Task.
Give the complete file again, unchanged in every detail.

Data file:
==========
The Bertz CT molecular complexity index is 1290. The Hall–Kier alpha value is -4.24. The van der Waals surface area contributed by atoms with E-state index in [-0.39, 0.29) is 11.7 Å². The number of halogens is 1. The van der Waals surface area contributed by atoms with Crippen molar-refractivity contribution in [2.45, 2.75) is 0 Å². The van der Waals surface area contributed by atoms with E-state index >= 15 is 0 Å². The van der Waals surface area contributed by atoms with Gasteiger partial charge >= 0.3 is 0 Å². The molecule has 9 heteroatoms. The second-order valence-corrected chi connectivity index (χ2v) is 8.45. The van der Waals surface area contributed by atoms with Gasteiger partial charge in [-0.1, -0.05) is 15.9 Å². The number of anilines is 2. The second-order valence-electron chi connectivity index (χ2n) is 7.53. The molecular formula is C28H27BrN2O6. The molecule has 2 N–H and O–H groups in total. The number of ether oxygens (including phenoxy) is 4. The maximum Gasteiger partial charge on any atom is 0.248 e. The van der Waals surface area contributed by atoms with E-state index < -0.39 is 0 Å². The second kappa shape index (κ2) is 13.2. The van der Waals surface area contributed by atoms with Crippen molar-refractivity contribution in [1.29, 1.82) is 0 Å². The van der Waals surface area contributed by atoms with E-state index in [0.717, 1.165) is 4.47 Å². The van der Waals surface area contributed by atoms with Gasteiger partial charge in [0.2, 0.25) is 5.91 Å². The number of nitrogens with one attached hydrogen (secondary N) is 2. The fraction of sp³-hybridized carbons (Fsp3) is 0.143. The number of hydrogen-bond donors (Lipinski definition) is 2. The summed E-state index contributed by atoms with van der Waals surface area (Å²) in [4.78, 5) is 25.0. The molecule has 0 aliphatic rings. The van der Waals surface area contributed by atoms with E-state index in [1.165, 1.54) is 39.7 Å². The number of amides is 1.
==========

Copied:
The Bertz CT molecular complexity index is 1290. The Hall–Kier alpha value is -4.24. The van der Waals surface area contributed by atoms with E-state index in [-0.39, 0.29) is 11.7 Å². The number of halogens is 1. The van der Waals surface area contributed by atoms with Crippen molar-refractivity contribution in [2.45, 2.75) is 0 Å². The van der Waals surface area contributed by atoms with E-state index >= 15 is 0 Å². The van der Waals surface area contributed by atoms with Gasteiger partial charge >= 0.3 is 0 Å². The molecule has 9 heteroatoms. The second-order valence-corrected chi connectivity index (χ2v) is 8.45. The van der Waals surface area contributed by atoms with Gasteiger partial charge in [-0.1, -0.05) is 15.9 Å². The number of anilines is 2. The second-order valence-electron chi connectivity index (χ2n) is 7.53. The molecular formula is C28H27BrN2O6. The molecule has 2 N–H and O–H groups in total. The number of ether oxygens (including phenoxy) is 4. The maximum Gasteiger partial charge on any atom is 0.248 e. The van der Waals surface area contributed by atoms with E-state index < -0.39 is 0 Å². The second kappa shape index (κ2) is 13.2. The van der Waals surface area contributed by atoms with Crippen molar-refractivity contribution in [1.29, 1.82) is 0 Å². The van der Waals surface area contributed by atoms with E-state index in [0.717, 1.165) is 4.47 Å². The van der Waals surface area contributed by atoms with Gasteiger partial charge in [0.2, 0.25) is 5.91 Å². The number of nitrogens with one attached hydrogen (secondary N) is 2. The fraction of sp³-hybridized carbons (Fsp3) is 0.143. The number of hydrogen-bond donors (Lipinski definition) is 2. The summed E-state index contributed by atoms with van der Waals surface area (Å²) in [4.78, 5) is 25.0. The molecule has 0 aliphatic rings. The van der Waals surface area contributed by atoms with E-state index in [1.165, 1.54) is 39.7 Å². The number of amides is 1.